Summary: Cross-posted from a muse journal, Sarek's delayed reaction to Amanda's loss. Sarek's POV.
After informing Amanda's parents of our loss, I sought refuge from the onslaught of emotion that was transferred with every sympathetic touch from her relatives that had swarmed the farmhouse. I am grateful for their support and pleased to see that Amanda's parents will be supported during this time in ways that I am unable to express with more than an 'I grieve with thee'. I do grieve and the toll that is taking on my control is why I am climbing the dunes, seeking solitude.
I am not surprised that my walk has led me along a trail to the shore that Amanda had often brought me to on the rare times we visited her parents. She knew that the oceans of her homeworld, those vast bodies of plentiful water, fascinate me. I feel drawn to them, all that water, such a scarce resource on my own world, my world that along with Amanda, no longer exists. Fresh torrents of grief batter against the fragile control I am struggling to maintain. Amanda, my wife...I let the tears I have withheld ever since realizing that my wife had not been beamed aboard to safety with me, begin to fall silently.
I wish that Spock had been able to accompany me, but I understand why he has not. He has duties to attend to and I am not sure I would want him to witness me now, collapsed on the sandy shore, as a storm that matched the fury of my anguish blew in off the water. Witnessing Spock's own rage and sorrow had been difficult, I do not desire to put him through similar pain. I managed to keep my control, even as I told him the true reason I married Amanda. If he feels that I do not mourn her and that leads to a widening of the rift between us that had only just begun to heal, that is a far better thing than letting him see me like this.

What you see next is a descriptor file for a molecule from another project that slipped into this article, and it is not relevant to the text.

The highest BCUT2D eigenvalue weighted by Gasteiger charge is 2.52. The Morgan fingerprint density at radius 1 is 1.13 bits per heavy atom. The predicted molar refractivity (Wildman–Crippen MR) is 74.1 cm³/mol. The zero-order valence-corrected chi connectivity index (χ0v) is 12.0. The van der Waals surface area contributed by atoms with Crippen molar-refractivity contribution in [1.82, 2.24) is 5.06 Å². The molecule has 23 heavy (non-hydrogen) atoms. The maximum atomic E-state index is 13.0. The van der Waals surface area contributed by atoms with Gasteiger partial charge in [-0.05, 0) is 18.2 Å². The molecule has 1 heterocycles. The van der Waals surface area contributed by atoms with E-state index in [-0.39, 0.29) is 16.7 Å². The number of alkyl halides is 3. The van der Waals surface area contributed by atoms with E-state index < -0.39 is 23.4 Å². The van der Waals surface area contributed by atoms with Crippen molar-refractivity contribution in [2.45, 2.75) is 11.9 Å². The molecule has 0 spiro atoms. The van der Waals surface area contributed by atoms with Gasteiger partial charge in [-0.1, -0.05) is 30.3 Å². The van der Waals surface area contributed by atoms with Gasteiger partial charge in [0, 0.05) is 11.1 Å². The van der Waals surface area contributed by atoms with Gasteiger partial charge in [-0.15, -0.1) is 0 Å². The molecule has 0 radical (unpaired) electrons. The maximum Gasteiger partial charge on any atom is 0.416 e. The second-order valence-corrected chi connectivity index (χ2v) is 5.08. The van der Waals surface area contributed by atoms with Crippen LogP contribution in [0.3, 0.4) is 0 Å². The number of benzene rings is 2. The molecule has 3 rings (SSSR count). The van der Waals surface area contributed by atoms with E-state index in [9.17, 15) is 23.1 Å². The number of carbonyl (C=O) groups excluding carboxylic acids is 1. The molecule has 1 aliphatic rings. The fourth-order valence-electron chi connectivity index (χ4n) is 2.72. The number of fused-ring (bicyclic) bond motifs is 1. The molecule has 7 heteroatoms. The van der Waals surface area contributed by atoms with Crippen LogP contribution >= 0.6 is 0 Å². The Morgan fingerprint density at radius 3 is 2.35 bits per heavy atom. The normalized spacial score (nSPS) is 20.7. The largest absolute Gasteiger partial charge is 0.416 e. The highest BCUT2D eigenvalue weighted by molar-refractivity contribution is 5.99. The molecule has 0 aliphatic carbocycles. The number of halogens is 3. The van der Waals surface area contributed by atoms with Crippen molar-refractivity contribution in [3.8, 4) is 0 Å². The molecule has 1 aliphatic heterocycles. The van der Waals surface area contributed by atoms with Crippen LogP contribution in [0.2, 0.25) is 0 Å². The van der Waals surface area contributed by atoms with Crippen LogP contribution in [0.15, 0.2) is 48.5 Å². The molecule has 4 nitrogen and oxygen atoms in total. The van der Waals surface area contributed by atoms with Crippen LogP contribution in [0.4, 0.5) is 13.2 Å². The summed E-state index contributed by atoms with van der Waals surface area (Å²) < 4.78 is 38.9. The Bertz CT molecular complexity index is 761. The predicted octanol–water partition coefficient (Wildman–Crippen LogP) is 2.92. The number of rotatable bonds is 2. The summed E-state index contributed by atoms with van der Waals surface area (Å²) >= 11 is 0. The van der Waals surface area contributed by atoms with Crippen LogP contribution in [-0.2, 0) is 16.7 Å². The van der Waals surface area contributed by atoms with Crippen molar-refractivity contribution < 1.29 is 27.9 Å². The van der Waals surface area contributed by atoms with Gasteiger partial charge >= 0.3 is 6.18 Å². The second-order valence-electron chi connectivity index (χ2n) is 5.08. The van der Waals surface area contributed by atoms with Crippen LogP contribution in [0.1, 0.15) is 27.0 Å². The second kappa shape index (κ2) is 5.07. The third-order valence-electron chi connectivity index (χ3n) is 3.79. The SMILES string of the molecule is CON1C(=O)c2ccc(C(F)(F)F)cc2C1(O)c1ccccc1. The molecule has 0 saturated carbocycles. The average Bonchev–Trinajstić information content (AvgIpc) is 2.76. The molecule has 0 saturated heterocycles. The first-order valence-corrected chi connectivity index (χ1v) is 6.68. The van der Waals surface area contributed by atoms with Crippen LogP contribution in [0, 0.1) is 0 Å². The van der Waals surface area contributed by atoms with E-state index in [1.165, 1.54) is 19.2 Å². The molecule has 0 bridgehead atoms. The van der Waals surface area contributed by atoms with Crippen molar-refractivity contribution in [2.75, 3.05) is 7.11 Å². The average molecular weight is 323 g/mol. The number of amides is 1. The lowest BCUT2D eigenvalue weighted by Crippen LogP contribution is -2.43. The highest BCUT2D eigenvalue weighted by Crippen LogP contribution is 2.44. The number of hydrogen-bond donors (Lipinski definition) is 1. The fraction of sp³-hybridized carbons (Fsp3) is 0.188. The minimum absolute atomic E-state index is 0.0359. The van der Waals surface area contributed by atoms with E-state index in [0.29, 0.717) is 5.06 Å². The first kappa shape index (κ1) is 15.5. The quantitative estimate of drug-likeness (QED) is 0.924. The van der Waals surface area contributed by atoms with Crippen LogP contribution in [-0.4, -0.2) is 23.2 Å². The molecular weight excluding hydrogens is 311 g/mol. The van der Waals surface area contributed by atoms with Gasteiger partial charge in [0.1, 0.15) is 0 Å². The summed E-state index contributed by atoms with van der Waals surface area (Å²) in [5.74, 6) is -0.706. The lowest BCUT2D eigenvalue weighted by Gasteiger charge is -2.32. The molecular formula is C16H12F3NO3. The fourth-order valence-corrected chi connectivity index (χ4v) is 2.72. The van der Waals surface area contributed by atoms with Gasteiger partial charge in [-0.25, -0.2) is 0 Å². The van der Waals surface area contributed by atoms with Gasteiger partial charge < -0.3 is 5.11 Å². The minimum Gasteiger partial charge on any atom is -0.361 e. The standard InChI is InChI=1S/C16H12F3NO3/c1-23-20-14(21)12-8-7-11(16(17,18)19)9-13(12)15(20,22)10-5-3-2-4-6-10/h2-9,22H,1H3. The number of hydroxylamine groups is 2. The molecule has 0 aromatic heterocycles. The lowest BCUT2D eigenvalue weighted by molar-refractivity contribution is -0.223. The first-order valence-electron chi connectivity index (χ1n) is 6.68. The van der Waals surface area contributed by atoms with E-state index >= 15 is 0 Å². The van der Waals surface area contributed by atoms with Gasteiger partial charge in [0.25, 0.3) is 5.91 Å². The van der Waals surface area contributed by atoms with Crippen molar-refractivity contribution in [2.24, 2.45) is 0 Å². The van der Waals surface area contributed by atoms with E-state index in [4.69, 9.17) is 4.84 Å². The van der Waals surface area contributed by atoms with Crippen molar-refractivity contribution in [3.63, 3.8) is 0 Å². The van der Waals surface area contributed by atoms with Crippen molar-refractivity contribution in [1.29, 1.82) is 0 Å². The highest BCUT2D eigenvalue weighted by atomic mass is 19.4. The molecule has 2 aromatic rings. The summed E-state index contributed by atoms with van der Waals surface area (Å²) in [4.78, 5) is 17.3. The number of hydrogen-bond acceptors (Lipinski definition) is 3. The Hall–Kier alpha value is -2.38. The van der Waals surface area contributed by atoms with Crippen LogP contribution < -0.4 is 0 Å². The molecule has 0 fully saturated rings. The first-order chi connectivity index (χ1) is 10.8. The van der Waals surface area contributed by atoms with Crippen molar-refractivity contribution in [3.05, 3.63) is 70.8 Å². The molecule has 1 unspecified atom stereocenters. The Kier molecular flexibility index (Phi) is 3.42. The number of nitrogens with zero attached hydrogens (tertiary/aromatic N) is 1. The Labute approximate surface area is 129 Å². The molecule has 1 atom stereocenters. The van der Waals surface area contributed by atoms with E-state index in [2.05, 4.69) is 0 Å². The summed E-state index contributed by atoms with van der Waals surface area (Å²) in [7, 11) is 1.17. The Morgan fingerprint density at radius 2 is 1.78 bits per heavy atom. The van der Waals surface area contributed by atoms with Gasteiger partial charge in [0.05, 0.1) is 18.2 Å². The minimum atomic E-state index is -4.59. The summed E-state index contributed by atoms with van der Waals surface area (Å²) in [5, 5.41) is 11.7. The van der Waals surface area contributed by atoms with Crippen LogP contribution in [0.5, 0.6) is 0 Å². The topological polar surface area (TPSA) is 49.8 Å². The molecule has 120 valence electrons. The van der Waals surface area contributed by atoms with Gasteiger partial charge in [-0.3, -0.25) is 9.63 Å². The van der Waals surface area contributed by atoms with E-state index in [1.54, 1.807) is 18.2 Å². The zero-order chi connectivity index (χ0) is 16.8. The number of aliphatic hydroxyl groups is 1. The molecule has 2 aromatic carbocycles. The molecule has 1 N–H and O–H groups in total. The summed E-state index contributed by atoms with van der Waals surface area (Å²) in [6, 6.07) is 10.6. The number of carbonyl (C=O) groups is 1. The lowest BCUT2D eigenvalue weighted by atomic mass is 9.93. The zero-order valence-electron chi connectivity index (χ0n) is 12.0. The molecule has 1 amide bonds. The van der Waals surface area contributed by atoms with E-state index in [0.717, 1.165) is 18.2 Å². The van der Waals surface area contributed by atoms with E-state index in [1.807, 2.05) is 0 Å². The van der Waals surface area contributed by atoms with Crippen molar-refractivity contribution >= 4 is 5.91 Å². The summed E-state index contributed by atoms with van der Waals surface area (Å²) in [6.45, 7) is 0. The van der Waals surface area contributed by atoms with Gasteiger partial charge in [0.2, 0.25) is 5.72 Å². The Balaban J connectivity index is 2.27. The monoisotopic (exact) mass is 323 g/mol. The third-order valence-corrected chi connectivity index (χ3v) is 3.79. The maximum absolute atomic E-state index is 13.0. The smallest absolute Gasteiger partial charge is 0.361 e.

I do not know how long I had been sitting here, as the cold wind and rain buffeted around me, the waves crashing angrily on the shore. It must have been hours as the tide had been out when I arrived and now it was nearly at high tide. I was shivering from the cold but did not move. I was not ready to go back yet. I did not hear the approaching footsteps over the tumult of the waves and my own thoughts.
I turned and saw him falter as he took in my appearance. "Your grandparents will be pleased to see you." I manage, thankful for the rain that hide my tears that once released have not stopped. I do not wish him to see me like this, but I too am pleased he is here.
"We should go back to the house."
I weakly stand, nodding and shivering violently as a strong gust of cold wind blew around us. I am grateful for the cloak he quickly sheds and wraps around me, keeping an arm around my shoulders as he guides us back down the well-worn path to my in-law's home. "Your mother..." I stop, and brace myself, pulling at the shreds of my control before starting again with a stronger voice, "Your mother used to enjoy walking along this path. If you have a few days, I will show you other favorite spots of hers in the area," I offer quietly, grateful when he accepts.